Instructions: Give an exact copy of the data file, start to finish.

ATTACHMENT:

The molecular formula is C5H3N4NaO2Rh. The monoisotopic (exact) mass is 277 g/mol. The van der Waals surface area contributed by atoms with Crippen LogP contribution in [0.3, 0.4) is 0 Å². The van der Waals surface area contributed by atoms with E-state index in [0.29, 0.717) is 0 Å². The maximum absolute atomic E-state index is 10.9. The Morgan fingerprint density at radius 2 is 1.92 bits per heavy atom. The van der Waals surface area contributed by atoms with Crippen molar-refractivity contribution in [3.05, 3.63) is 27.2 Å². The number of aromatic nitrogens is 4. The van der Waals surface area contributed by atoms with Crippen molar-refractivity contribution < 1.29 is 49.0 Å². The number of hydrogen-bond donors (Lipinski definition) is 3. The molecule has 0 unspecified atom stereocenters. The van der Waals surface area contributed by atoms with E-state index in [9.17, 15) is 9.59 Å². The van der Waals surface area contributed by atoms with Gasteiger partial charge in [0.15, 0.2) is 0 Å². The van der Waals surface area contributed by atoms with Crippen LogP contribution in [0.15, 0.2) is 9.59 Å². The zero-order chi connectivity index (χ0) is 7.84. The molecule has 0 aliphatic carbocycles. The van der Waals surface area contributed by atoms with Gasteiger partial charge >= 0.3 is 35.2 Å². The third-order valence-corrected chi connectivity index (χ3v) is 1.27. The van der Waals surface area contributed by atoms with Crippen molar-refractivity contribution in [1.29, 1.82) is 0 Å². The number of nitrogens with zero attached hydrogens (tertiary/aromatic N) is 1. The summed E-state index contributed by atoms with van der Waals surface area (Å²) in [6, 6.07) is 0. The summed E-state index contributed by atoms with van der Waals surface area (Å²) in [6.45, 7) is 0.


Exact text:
The molecular formula is C5H3N4NaO2Rh. The monoisotopic (exact) mass is 277 g/mol. The van der Waals surface area contributed by atoms with Crippen LogP contribution in [0.3, 0.4) is 0 Å². The van der Waals surface area contributed by atoms with E-state index in [0.29, 0.717) is 0 Å². The maximum absolute atomic E-state index is 10.9. The Morgan fingerprint density at radius 2 is 1.92 bits per heavy atom. The van der Waals surface area contributed by atoms with Crippen molar-refractivity contribution in [3.05, 3.63) is 27.2 Å². The number of aromatic nitrogens is 4. The van der Waals surface area contributed by atoms with Crippen molar-refractivity contribution < 1.29 is 49.0 Å². The number of hydrogen-bond donors (Lipinski definition) is 3. The molecule has 0 unspecified atom stereocenters. The van der Waals surface area contributed by atoms with E-state index in [9.17, 15) is 9.59 Å². The van der Waals surface area contributed by atoms with Gasteiger partial charge in [0.15, 0.2) is 0 Å². The van der Waals surface area contributed by atoms with Crippen LogP contribution in [0.15, 0.2) is 9.59 Å². The zero-order chi connectivity index (χ0) is 7.84. The molecule has 0 aliphatic carbocycles. The van der Waals surface area contributed by atoms with Gasteiger partial charge >= 0.3 is 35.2 Å². The third-order valence-corrected chi connectivity index (χ3v) is 1.27. The van der Waals surface area contributed by atoms with Crippen molar-refractivity contribution in [1.29, 1.82) is 0 Å². The number of nitrogens with zero attached hydrogens (tertiary/aromatic N) is 1. The summed E-state index contributed by atoms with van der Waals surface area (Å²) in [6, 6.07) is 0. The summed E-state index contributed by atoms with van der Waals surface area (Å²) in [6.45, 7) is 0.